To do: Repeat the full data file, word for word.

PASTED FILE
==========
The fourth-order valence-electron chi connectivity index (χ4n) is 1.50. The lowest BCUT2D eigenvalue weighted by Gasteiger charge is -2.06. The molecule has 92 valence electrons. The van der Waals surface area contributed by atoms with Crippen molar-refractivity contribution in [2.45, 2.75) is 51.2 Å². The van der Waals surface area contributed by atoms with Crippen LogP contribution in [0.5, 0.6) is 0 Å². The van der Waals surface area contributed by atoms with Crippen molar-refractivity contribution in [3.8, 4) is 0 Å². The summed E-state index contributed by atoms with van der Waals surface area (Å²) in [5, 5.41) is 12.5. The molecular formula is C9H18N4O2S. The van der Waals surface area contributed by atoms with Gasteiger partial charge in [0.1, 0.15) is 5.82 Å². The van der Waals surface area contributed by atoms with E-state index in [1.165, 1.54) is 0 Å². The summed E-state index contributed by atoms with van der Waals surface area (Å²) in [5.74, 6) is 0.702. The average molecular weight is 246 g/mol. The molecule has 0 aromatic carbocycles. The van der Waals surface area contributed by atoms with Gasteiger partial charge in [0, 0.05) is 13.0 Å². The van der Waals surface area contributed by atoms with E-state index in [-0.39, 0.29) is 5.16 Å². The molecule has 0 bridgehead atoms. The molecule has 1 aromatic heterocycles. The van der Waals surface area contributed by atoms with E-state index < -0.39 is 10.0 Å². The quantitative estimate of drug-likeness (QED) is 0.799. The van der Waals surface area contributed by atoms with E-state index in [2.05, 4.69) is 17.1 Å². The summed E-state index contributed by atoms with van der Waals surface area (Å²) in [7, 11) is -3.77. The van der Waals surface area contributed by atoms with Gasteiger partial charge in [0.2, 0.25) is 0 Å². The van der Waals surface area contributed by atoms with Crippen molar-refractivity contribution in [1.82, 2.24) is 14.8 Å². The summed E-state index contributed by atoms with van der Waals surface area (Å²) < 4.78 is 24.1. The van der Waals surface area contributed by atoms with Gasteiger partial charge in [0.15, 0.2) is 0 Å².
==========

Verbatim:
The fourth-order valence-electron chi connectivity index (χ4n) is 1.50. The lowest BCUT2D eigenvalue weighted by Gasteiger charge is -2.06. The molecule has 92 valence electrons. The van der Waals surface area contributed by atoms with Crippen molar-refractivity contribution in [2.45, 2.75) is 51.2 Å². The van der Waals surface area contributed by atoms with Crippen LogP contribution in [0.5, 0.6) is 0 Å². The van der Waals surface area contributed by atoms with Crippen molar-refractivity contribution in [3.8, 4) is 0 Å². The summed E-state index contributed by atoms with van der Waals surface area (Å²) in [5, 5.41) is 12.5. The molecular formula is C9H18N4O2S. The van der Waals surface area contributed by atoms with Gasteiger partial charge in [0.1, 0.15) is 5.82 Å². The van der Waals surface area contributed by atoms with E-state index in [1.165, 1.54) is 0 Å². The summed E-state index contributed by atoms with van der Waals surface area (Å²) in [5.74, 6) is 0.702. The average molecular weight is 246 g/mol. The molecule has 0 aromatic carbocycles. The van der Waals surface area contributed by atoms with Gasteiger partial charge in [0, 0.05) is 13.0 Å². The van der Waals surface area contributed by atoms with E-state index in [-0.39, 0.29) is 5.16 Å². The molecule has 0 bridgehead atoms. The molecule has 1 aromatic heterocycles. The van der Waals surface area contributed by atoms with E-state index < -0.39 is 10.0 Å². The quantitative estimate of drug-likeness (QED) is 0.799. The van der Waals surface area contributed by atoms with E-state index in [2.05, 4.69) is 17.1 Å². The summed E-state index contributed by atoms with van der Waals surface area (Å²) in [7, 11) is -3.77. The van der Waals surface area contributed by atoms with Gasteiger partial charge in [0.2, 0.25) is 0 Å². The van der Waals surface area contributed by atoms with Crippen molar-refractivity contribution in [1.82, 2.24) is 14.8 Å². The summed E-state index contributed by atoms with van der Waals surface area (Å²) < 4.78 is 24.1. The van der Waals surface area contributed by atoms with Gasteiger partial charge in [0.15, 0.2) is 0 Å².